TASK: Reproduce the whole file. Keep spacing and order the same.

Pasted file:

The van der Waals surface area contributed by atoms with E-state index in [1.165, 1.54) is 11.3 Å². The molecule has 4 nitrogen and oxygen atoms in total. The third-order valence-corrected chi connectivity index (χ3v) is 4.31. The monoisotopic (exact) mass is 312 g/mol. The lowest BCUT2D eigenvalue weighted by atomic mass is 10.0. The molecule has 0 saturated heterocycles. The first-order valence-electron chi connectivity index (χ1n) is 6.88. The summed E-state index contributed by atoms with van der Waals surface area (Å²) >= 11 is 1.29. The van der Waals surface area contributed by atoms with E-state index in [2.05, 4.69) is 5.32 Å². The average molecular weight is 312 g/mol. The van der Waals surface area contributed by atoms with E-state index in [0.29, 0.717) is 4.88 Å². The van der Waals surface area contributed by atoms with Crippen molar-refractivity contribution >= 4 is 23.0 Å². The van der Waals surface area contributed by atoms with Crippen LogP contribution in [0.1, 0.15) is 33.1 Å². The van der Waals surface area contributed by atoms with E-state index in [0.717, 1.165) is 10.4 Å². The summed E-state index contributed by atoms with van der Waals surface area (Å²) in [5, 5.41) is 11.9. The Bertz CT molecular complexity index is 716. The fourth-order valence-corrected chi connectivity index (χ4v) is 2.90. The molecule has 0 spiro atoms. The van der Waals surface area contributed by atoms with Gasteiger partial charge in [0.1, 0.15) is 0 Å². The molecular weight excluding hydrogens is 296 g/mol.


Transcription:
The van der Waals surface area contributed by atoms with E-state index in [1.165, 1.54) is 11.3 Å². The molecule has 4 nitrogen and oxygen atoms in total. The third-order valence-corrected chi connectivity index (χ3v) is 4.31. The monoisotopic (exact) mass is 312 g/mol. The lowest BCUT2D eigenvalue weighted by atomic mass is 10.0. The molecule has 0 saturated heterocycles. The first-order valence-electron chi connectivity index (χ1n) is 6.88. The summed E-state index contributed by atoms with van der Waals surface area (Å²) >= 11 is 1.29. The van der Waals surface area contributed by atoms with E-state index in [2.05, 4.69) is 5.32 Å². The average molecular weight is 312 g/mol. The van der Waals surface area contributed by atoms with E-state index in [0.29, 0.717) is 4.88 Å². The van der Waals surface area contributed by atoms with Crippen molar-refractivity contribution >= 4 is 23.0 Å². The van der Waals surface area contributed by atoms with Crippen LogP contribution in [0.1, 0.15) is 33.1 Å². The van der Waals surface area contributed by atoms with E-state index in [0.717, 1.165) is 10.4 Å². The summed E-state index contributed by atoms with van der Waals surface area (Å²) in [5, 5.41) is 11.9. The Bertz CT molecular complexity index is 716. The fourth-order valence-corrected chi connectivity index (χ4v) is 2.90. The molecule has 0 spiro atoms. The van der Waals surface area contributed by atoms with Gasteiger partial charge in [0.1, 0.15) is 0 Å². The molecular weight excluding hydrogens is 296 g/mol.